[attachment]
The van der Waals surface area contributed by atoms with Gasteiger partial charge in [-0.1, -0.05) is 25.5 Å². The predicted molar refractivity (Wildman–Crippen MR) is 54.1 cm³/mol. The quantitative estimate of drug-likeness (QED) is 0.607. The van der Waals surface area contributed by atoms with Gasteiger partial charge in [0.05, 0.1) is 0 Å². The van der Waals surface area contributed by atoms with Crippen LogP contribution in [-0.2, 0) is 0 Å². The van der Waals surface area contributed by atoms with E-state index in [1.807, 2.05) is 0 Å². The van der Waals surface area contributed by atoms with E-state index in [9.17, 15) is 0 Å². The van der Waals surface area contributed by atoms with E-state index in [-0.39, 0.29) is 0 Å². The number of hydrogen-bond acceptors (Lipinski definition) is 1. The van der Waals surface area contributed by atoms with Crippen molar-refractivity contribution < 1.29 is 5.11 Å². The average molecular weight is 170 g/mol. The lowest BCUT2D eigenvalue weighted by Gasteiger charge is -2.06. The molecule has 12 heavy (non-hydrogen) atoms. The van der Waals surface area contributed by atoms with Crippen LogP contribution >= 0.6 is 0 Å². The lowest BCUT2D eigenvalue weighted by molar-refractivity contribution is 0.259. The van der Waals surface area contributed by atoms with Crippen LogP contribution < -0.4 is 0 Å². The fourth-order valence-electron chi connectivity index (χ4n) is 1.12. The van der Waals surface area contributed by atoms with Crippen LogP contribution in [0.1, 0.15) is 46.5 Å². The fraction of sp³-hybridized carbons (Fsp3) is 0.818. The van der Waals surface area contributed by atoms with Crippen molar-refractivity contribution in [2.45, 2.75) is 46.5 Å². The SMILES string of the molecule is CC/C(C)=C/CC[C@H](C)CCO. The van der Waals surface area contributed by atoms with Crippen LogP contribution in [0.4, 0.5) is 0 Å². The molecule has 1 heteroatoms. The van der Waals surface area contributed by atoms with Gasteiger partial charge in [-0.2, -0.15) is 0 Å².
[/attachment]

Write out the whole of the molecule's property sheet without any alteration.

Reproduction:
The van der Waals surface area contributed by atoms with Gasteiger partial charge in [-0.1, -0.05) is 25.5 Å². The predicted molar refractivity (Wildman–Crippen MR) is 54.1 cm³/mol. The quantitative estimate of drug-likeness (QED) is 0.607. The van der Waals surface area contributed by atoms with Gasteiger partial charge in [0.05, 0.1) is 0 Å². The van der Waals surface area contributed by atoms with Crippen LogP contribution in [-0.2, 0) is 0 Å². The van der Waals surface area contributed by atoms with E-state index in [1.807, 2.05) is 0 Å². The van der Waals surface area contributed by atoms with E-state index in [9.17, 15) is 0 Å². The van der Waals surface area contributed by atoms with E-state index in [-0.39, 0.29) is 0 Å². The number of hydrogen-bond acceptors (Lipinski definition) is 1. The van der Waals surface area contributed by atoms with Crippen molar-refractivity contribution < 1.29 is 5.11 Å². The average molecular weight is 170 g/mol. The lowest BCUT2D eigenvalue weighted by Gasteiger charge is -2.06. The molecule has 12 heavy (non-hydrogen) atoms. The van der Waals surface area contributed by atoms with Crippen LogP contribution >= 0.6 is 0 Å². The lowest BCUT2D eigenvalue weighted by molar-refractivity contribution is 0.259. The van der Waals surface area contributed by atoms with Crippen LogP contribution < -0.4 is 0 Å². The fourth-order valence-electron chi connectivity index (χ4n) is 1.12. The van der Waals surface area contributed by atoms with Crippen LogP contribution in [0.1, 0.15) is 46.5 Å². The fraction of sp³-hybridized carbons (Fsp3) is 0.818. The van der Waals surface area contributed by atoms with Crippen molar-refractivity contribution in [2.45, 2.75) is 46.5 Å². The SMILES string of the molecule is CC/C(C)=C/CC[C@H](C)CCO. The van der Waals surface area contributed by atoms with Crippen LogP contribution in [0.4, 0.5) is 0 Å². The molecule has 1 heteroatoms. The van der Waals surface area contributed by atoms with Gasteiger partial charge in [-0.2, -0.15) is 0 Å².